6.     The Act does not provide for an appeal against the order of the Chief Justice or his designate made under sub section (4) or sub-sections (5) and (6) of section 11. On the other hand, sub-section (7) of section 11 makes it clear that a decision of the designate under sub-section (4), (5) or (6) of section 11 is final. As no appeal was maintainable against the order of the designate and as his order was made final, the only course available to the appellant was to challenge the order, even if it is a judicial order, by a writ petition under Article 227 of the Constitution of India.

7.     The respondent contended that having regard to the decision in SBP, the remedy of the appellant was to file an appeal by seeking special leave of this Court under Article 136 of the Constitution and not by way of a writ petition under Article 227 of the Constitution of India, and the High Court was therefore justified in rejecting the writ petition as not maintainable. In SBP, decided on 26.10.2005, this Court while dealing with the scope of section 11, inter alia, held :

"(a) The power exercised by the Chief Justice of the High Court under section 11(6) of the Act is not administrative power but judicial power.

(b) The power under section 11(6) of the Act, in its entirety, could be delegated by the Chief Justice of a High Court only to another Judge of that High Court.

(c) As the order passed by the Chief Justice of the High Court or the designated Judge of the High Court under section 11 of the Act is a judicial order, an appeal will lie against such order only under Article 136 of the Constitution of India, to the Supreme Court of India.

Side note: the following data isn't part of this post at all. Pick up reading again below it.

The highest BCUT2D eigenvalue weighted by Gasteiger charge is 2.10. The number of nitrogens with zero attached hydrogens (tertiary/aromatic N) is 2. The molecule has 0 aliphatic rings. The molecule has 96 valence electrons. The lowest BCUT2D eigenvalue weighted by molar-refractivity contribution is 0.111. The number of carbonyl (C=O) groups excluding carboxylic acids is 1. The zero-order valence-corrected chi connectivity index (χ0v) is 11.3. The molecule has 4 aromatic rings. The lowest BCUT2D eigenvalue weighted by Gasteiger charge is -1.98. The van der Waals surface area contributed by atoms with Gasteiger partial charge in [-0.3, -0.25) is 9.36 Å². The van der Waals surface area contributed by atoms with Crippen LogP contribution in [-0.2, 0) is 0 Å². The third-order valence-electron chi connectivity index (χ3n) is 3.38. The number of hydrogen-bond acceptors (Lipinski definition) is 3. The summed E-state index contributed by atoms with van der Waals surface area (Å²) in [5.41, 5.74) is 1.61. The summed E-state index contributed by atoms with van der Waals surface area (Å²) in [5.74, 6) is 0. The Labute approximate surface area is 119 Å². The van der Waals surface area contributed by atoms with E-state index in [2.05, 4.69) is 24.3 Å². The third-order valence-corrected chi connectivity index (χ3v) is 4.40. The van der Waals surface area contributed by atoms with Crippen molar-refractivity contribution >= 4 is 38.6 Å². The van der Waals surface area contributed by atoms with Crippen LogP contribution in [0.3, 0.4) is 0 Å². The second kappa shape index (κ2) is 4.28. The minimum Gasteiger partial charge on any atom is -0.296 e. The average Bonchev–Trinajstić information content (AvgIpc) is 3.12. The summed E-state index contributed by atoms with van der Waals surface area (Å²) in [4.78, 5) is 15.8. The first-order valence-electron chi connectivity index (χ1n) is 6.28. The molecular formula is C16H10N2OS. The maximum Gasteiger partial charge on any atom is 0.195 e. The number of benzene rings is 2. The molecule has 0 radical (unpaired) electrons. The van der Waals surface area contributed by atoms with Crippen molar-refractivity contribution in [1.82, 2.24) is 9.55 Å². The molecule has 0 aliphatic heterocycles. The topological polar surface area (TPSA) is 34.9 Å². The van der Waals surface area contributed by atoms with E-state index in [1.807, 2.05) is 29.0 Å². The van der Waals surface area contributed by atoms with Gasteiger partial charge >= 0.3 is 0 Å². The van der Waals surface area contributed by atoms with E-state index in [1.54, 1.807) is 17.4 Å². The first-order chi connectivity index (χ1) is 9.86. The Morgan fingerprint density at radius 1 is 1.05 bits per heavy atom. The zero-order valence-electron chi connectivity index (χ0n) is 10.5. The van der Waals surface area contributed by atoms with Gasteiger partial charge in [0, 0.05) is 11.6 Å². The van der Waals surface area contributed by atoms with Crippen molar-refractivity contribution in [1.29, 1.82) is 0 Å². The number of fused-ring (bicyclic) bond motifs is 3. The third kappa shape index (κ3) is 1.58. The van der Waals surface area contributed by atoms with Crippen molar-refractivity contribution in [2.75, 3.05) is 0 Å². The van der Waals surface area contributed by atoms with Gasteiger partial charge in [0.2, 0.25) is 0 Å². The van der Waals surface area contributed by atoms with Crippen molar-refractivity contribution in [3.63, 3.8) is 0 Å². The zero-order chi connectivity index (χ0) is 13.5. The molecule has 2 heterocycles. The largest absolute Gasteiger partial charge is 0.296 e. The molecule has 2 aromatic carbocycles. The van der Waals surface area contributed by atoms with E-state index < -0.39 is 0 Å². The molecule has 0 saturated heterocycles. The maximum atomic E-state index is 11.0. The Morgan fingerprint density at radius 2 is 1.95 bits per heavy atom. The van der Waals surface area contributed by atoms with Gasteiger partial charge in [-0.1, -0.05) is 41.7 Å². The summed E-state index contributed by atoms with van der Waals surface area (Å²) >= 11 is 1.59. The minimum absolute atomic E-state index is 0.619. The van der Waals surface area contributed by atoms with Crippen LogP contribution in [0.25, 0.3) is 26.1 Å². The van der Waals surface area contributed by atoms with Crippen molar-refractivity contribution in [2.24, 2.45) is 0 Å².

(d) Designation of a District Judge as the authority under section 11(6) of the Act by the Chief Justice of the High Court is not warranted under the scheme of the Act. Where a District Judges had been designated by the Chief Justice of the High Court under section 11(6) of the Act, the orders made by them till 26.10.2005 will be treated as valid; but applications, if any, pending before them as on that date will stand transferred, to be dealt with by the Chief Justice of the High Court concerned or a Judge of that High Court designated by the Chief Justice.

It is evident from the said decision that reference to section 11(6) of the Act includes reference to section 11(4) of the Act and reference to a District 6 Judge as designate, will also include reference to Civil Judge, Senior Division, as designate.

8.     We have already noticed that though the order under section 11(4) is a judicial order, having regard to section 11(7) relating to finality of such orders, and the absence of any provision for appeal, the order of the Civil Judge was open to challenge in a writ petition under Article 227 of the Constitution. The decision in SBP does not bar such a writ petition. The observations of this Court in SBP that against an order under section 11 of the Act, only an appeal under Article 136 of the Constitution would lie, is with reference to orders made by the Chief Justice of a High Court or by the designate Judge of that High Court. The said observations do not apply to a subordinate court functioning as Designate of the Chief Justice. This Court has repeatedly stressed that Article 136 is not intended to permit direct access to this Court where other equally efficacious remedy is available and the question involved is not of any public importance; and that this Court will not ordinarily exercise its jurisdiction under Article 136, unless the appellant has exhausted all other remedies open to him. Therefore the contention that the order of the Civil Judge, Sr. Division rejecting a petition under section 11 of the Act could only be challenged, by recourse to Article 7 136 is untenable. The decision in SBP did not affect the maintainability of the writ petition filed by Appellant before the High Court.

9.     We therefore allow this appeal and set aside the order of the High Court. As a consequence, Civil Writ Petition No.9889 of 2002 shall stand restored to the file, and the High Court is requested to dispose it of in accordance with law.

...............................J. (R V Raveendran)

...............................J.

New Delhi;